Wednesday, December 24, 2008

Cell tower's worth the blight


The safety benefits of a cell phone tower at Galena far outweigh its appearance. A friend brought it to my attention that some of the people who adamantly wrote against any positive aspects of cell phone use in our Sawtooth National Recreation Area and the surrounding region, and who won't buy a phone on principle, think it's perfectly OK to borrow other people's phones to make their important calls.

Something else that's not being talked about much is that some people in small Idaho communities still unsecured by cell towers hesitate to speak their true feelings out of fear of being shunned—or worse—by the prevailing Flintstone-aged attitudes of their townspeople. In one community, this fever reached such a high, chirping pitch that even a physician went on public record to speak out against cell phone towers.

So far, though, I have not heard any police or emergency medical technicians make convincing arguments about how the potential unsightliness of Galena's cell tower—or any other tower—would outweigh its multitude of benefits. Some naysayers worry about how the safety beacon on the hill might smear the landscape if pine beetles munch their way over Alexander Ross' ancient pass. If this does happen, it is actually one more reason to install a cell tower on that exact spot, as it will have become more avalanche-prone in this dangerous area where young sports enthusiasts have already lost their lives after needlessly suffering because of extended communication delays.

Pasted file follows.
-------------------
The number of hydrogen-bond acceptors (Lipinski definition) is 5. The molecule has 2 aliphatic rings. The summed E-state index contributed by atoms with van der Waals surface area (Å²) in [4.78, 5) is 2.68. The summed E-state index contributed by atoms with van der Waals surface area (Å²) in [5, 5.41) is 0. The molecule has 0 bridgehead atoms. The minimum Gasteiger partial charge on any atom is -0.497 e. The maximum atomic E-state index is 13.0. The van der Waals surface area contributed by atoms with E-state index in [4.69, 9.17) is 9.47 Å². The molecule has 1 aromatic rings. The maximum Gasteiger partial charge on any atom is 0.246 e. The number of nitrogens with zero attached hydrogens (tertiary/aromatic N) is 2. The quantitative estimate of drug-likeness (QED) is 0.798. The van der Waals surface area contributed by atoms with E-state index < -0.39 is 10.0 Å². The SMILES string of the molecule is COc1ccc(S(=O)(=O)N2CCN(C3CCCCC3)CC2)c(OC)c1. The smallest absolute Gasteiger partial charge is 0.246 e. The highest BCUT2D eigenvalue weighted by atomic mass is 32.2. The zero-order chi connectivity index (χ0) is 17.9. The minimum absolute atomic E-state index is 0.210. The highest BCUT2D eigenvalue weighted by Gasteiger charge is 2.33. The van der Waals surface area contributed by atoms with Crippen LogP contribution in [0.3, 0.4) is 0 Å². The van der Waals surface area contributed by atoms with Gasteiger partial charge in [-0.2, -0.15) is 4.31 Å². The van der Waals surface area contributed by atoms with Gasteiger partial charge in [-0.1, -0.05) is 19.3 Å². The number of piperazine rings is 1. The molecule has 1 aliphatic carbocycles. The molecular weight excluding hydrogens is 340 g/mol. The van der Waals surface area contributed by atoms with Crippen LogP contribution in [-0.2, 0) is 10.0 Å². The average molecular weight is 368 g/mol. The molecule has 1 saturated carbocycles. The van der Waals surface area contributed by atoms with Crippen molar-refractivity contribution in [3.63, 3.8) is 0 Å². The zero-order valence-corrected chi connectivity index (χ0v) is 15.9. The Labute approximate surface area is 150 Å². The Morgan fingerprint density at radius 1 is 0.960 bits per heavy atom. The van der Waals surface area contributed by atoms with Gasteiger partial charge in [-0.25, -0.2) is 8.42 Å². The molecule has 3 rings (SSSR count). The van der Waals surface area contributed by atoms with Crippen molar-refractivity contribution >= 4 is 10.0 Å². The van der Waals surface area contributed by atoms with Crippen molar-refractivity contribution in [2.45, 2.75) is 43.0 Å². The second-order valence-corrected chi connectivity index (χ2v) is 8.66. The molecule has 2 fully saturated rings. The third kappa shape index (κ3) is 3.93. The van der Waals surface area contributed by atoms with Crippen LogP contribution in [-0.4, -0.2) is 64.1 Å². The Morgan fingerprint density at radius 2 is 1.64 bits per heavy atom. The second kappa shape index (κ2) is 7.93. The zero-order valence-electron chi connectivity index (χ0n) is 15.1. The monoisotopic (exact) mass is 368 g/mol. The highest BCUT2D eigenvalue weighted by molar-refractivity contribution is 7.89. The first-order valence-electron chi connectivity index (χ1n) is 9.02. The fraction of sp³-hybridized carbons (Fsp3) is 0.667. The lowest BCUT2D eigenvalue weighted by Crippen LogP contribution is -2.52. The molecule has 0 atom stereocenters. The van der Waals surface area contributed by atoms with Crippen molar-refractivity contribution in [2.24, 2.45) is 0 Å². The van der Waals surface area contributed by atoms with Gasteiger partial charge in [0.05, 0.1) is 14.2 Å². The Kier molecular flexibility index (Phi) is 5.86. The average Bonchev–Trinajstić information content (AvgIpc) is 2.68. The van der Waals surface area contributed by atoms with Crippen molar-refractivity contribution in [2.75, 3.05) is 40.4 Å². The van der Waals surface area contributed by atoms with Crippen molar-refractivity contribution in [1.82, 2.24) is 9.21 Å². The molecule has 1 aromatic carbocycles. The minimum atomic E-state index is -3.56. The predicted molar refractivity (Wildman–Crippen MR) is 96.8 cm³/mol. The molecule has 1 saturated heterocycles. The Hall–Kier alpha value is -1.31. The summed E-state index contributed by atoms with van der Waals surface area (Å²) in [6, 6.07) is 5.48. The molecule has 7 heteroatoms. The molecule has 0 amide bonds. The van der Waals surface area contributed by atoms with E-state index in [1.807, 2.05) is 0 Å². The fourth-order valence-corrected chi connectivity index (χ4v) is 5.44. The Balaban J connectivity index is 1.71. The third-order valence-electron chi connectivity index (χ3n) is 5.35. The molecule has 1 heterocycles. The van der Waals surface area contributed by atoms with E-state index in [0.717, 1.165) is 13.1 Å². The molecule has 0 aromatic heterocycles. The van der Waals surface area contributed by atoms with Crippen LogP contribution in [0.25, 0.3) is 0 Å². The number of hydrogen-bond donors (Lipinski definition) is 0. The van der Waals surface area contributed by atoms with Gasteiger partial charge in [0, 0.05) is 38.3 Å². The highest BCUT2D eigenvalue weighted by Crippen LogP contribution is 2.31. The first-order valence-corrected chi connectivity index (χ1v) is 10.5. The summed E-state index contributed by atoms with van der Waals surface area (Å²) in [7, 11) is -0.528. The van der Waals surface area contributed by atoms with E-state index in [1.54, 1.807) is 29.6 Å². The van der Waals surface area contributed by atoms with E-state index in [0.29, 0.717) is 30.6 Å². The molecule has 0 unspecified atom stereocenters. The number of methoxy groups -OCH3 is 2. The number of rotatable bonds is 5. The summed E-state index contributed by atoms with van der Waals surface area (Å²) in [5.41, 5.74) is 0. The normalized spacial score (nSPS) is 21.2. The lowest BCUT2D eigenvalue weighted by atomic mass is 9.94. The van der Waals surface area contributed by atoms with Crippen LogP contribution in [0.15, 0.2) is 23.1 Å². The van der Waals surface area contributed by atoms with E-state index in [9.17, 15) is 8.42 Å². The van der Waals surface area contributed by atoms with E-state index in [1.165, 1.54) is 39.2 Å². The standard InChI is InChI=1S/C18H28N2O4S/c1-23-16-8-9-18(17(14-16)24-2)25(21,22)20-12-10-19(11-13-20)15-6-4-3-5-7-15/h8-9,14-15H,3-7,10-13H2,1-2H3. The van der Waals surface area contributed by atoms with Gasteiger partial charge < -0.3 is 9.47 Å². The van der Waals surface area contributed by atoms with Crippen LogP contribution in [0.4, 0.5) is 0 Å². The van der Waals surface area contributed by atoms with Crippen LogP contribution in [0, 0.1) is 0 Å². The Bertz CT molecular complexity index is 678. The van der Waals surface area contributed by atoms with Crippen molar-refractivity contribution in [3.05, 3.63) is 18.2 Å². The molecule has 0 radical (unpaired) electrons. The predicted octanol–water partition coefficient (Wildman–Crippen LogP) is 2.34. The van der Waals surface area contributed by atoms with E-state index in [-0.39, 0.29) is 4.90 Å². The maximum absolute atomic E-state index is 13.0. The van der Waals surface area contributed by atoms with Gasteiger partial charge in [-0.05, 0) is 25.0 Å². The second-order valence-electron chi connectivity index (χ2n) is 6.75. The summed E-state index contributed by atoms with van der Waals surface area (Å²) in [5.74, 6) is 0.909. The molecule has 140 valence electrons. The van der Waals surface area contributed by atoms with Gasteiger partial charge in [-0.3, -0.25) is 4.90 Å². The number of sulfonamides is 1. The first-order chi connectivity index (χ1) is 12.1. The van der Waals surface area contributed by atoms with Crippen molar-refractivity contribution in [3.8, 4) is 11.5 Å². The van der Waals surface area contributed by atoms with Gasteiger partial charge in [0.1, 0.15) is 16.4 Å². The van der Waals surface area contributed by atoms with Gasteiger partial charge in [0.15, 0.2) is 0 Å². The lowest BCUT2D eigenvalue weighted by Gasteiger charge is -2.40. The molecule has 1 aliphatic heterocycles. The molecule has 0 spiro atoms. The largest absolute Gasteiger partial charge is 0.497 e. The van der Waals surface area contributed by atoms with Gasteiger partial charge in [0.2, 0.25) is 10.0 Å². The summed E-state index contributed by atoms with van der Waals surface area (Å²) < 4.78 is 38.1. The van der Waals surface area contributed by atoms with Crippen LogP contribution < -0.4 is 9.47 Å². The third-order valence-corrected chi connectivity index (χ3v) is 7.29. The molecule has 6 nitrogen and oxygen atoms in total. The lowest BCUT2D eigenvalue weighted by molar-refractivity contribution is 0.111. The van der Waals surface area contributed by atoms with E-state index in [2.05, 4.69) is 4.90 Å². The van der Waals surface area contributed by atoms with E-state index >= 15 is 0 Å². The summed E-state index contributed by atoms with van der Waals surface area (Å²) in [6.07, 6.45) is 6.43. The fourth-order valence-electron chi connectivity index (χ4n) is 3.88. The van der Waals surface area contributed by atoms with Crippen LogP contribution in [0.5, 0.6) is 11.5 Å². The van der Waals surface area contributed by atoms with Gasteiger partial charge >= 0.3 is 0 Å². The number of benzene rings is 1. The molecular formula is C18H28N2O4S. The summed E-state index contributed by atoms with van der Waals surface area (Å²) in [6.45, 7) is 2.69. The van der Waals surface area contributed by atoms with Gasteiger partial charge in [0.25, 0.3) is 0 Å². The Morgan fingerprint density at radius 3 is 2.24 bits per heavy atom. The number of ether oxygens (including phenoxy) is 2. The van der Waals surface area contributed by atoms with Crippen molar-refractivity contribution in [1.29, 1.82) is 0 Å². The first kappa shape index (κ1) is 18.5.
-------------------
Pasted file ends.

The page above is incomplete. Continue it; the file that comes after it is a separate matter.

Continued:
Another anti-cell-tower argument is that telephonic technology will soon orient toward satellites, which will render cell towers obsolete. However, what happens when a satellite goes defunct, locks up or shot down by our enemies? In the eventual likelihood of one of those events, wouldn't most people hope that we had the foresight to construct a dynamic backup plan? Cell towers should complement satellite technology and vice versa.

When we develop an innovative device that operates off both of these great technologies, that's the kind I want. And no matter what the cost, I will happily share unlimited cell minutes with any party that comes up against sudden unexpected distress in our attractive SNRA, when we finally emerge from this digital dark age to implement cell phone service here.

Jim Banholzer

Ketchum




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